The Real Deal New York

Broker confidence slips again in 2016

Resi agents feeling rosier than commercial counterparts: REBNY

May 09, 2016 05:45PM
By Rich Bockmann

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Rising interest rates, a slumping global economy and concerns over the presidential election have shaken real estate brokers’ confidence in the market, particularly those working in the commercial sector, according to a new report from REBNY.

For the fifth straight quarter in a row, overall confidence among the city’s brokers – both residential and commercial – declined, falling about 8 percent during the first quarter to a score of 7.23 on the Real Estate Board of New York’s Broker Confidence Index. Residential brokers were much more optimistic than their commercial brethren, the survey found.

“The ongoing transition in our nation’s leadership has contributed to apprehension surrounding decision-making and uncertainty for the future of the real estate market and economy,” REBNY President John Banks said in a statement. “While this builds on concerns about future interest rates and inventory, our brokers maintain a positive outlook overall with healthy market demand and the growth of New York City jobs.”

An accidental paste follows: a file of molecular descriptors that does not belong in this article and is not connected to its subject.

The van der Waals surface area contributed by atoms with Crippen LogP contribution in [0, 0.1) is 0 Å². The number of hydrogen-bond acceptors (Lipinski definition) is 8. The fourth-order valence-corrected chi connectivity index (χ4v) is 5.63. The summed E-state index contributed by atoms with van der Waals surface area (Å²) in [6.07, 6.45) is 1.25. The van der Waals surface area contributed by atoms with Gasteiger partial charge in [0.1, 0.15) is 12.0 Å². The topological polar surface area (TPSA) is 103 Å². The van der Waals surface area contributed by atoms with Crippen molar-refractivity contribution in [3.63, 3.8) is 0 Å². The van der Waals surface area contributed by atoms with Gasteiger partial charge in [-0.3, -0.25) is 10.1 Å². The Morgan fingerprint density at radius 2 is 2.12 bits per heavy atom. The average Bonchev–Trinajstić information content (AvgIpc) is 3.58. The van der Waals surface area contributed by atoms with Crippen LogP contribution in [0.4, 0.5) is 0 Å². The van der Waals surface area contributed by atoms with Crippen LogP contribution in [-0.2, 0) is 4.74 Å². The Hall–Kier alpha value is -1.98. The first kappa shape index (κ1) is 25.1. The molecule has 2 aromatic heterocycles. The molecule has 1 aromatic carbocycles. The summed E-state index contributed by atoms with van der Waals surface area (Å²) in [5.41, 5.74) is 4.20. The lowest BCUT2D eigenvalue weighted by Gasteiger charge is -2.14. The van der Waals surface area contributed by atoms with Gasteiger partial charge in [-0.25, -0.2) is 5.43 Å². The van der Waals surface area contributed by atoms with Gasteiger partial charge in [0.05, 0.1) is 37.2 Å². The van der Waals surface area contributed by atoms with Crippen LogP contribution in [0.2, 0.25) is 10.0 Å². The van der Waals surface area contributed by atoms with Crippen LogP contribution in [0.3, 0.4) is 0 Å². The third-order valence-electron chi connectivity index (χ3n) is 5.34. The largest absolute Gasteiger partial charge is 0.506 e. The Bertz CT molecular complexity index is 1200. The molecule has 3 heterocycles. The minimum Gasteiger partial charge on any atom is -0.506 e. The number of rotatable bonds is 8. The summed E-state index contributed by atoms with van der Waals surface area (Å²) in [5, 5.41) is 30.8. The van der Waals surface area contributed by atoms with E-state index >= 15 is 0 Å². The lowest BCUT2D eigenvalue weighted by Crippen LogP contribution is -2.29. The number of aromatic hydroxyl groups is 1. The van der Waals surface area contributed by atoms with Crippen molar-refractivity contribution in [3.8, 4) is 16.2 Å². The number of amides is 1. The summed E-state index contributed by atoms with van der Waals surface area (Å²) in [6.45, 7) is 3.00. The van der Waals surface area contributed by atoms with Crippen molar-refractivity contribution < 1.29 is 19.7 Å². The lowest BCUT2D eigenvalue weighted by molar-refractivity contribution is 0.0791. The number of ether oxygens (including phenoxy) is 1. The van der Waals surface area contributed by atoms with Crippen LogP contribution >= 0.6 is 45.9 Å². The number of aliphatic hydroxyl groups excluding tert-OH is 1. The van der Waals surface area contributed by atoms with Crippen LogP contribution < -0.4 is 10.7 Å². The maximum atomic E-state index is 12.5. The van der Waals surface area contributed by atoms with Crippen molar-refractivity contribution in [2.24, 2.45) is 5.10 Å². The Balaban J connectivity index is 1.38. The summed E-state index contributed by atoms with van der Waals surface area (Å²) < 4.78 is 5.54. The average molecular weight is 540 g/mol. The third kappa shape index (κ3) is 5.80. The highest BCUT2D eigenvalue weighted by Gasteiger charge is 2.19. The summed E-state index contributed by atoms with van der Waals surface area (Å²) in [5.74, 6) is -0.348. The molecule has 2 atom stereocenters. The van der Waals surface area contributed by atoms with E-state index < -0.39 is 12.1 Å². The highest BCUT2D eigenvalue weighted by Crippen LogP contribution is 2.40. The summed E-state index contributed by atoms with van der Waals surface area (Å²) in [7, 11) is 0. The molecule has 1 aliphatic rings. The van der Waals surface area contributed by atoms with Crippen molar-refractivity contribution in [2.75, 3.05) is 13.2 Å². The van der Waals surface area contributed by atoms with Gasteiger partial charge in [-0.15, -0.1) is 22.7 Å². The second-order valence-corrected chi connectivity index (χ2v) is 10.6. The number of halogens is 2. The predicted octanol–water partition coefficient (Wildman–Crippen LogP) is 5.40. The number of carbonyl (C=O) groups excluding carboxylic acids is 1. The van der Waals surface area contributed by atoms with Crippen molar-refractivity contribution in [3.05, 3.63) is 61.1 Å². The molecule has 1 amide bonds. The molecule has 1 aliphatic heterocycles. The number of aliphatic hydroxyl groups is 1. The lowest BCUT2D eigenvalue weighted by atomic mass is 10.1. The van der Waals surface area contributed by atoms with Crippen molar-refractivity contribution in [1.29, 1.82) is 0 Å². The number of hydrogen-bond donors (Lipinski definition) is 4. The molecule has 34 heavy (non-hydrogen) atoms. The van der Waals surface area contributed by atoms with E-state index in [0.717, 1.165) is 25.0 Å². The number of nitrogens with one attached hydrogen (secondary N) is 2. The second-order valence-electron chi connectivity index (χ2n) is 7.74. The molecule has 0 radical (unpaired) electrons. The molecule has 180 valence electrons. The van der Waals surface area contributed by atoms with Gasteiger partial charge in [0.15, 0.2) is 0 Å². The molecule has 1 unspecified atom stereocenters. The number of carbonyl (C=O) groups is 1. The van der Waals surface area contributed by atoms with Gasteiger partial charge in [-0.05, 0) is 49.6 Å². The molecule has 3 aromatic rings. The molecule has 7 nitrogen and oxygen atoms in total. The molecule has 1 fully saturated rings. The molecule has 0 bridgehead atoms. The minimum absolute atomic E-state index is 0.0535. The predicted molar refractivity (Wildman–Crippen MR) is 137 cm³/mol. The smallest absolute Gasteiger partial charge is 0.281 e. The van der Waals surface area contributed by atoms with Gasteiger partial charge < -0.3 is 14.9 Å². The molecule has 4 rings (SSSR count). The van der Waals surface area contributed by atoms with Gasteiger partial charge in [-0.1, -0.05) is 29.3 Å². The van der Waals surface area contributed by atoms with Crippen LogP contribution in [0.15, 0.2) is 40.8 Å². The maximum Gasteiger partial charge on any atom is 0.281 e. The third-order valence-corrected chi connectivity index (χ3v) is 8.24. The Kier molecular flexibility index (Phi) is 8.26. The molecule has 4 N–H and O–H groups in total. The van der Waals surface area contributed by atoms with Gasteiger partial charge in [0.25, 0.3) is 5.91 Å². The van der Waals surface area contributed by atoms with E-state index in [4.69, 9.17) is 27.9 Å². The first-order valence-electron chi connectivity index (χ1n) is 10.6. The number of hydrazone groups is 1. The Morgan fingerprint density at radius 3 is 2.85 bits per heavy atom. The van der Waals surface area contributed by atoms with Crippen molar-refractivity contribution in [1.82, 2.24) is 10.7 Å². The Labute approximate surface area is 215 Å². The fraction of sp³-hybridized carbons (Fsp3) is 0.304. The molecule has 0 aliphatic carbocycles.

Anticipation over rising interest rates and concerns about new office space flooding the market drove commercial brokers’ confidence down for the third-straight quarter to 6.36. That was the first time since REBNY started reporting confidence in 2013 that the index fell below 7.

“Too much new space coming available at rents that are too high,” one broker responded. “Too many tenants shrinking.”

Some on the commercial side, however, did express confidence in the city’s prospects for job growth.

On the residential side, confidence ticked up slightly again for the second quarter in a row to 8.1 on the index.

Despite a slowing luxury market, brokers seemed confident in the city’s economy and said enough buyers still have plenty of financing and cash.

“My clients are buying because the NYC economy is good, they have good jobs, and interest rates are low,” noted one residential broker. “Some slowing in residential price growth will be good for the NYC residential market.”

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